The first time I started to raise some queens intentionally via grafting I put a lot of effort into creating a fantastic cell builder etc, but really had not thought the process clearly from start to finish. When the cells were ready I had about a dozen nice looking cells, and exactly 5 nucleus colonies for mating them in. Lesson learned.

    Most folks when they first start thinking about raising queens get so focussed on cell building they completely miss the concept of 'mating nucs need more resources than cell builders'.

  14. #13
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    Default Re: Queen Rearing with Michael Palmer method

    well put.
    This is why the big boys use mini nucs... and they are something I think hobbyists overlook/discount to their own loss.
    a 2 frame deep mating nuc (such as ones in a 4 way queen castle) uses the same resources as 10 foam minis
    "oh well, let us stick to science. let them have their beliefs and intuitions!" -Medhat Nasr

  15. #14
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    Default Re: Queen Rearing with Michael Palmer method

    MSL, thanks for the chart. Good info.

    How do you get the mating nuc started? Just put some nurse bees in to draw out comb or put the little frames in an established hive or just put the virgin and some bees in a box with combless frames? In the old German documentary their mating nucs were just a tiny box with a few bees and very limited comb or bees.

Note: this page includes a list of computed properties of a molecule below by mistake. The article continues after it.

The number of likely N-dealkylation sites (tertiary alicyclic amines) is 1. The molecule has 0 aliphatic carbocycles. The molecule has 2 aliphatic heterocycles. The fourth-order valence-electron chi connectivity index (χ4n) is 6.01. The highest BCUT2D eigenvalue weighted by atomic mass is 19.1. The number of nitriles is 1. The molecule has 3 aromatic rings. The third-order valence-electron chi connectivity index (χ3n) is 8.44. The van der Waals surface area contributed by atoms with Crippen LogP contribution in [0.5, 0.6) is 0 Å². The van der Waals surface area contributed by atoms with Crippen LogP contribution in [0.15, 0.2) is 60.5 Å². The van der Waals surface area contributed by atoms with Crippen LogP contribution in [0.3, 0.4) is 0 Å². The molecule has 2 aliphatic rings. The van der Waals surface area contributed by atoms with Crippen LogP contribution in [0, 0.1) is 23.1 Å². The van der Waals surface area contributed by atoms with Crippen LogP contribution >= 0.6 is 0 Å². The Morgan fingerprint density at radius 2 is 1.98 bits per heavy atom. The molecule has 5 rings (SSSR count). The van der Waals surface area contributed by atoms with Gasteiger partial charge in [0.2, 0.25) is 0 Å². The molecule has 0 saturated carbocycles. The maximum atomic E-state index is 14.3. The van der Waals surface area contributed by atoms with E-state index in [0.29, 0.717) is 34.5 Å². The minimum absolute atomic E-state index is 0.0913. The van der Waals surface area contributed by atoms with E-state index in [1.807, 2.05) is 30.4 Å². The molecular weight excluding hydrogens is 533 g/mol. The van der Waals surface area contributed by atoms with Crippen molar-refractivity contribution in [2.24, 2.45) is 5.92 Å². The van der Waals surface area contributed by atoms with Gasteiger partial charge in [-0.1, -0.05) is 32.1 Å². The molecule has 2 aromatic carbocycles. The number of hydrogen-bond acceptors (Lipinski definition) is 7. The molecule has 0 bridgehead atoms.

16. #15
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    Default Re: Queen Rearing with Michael Palmer method

    In the old German documentary their mating nucs were just a tiny box with a few bees and very limited comb or bees.
    yep... an empty box with a few empty frames or top bars... add a cup of 2-1, cup of bees, and a virgin or cell. keep them dark and cool for 3 days and set them out in the same yard at dusk and open them up.

    The bees are siting there for 2 weeks waiting for the queen to start laying, plenty of time to draw out the mini combs, drawn comb gets in the way filling the hives anyway
    here is a good video https://www.youtube.com/watch?v=rL3H...CoNvNfVu4ZYGAI..

    no need or want of temp queen if you can store them dark and cool.
    If you just making up a few, pull the bees the same way you would for a mite wash, just with a 1 cup measure instead of a 1/2
    "oh well, let us stick to science. let them have their beliefs and intuitions!" -Medhat Nasr

  17. #16
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    Default Re: Queen Rearing with Michael Palmer method

    This is why the big boys use mini nucs... and they are something I think hobbyists overlook/discount to their own loss.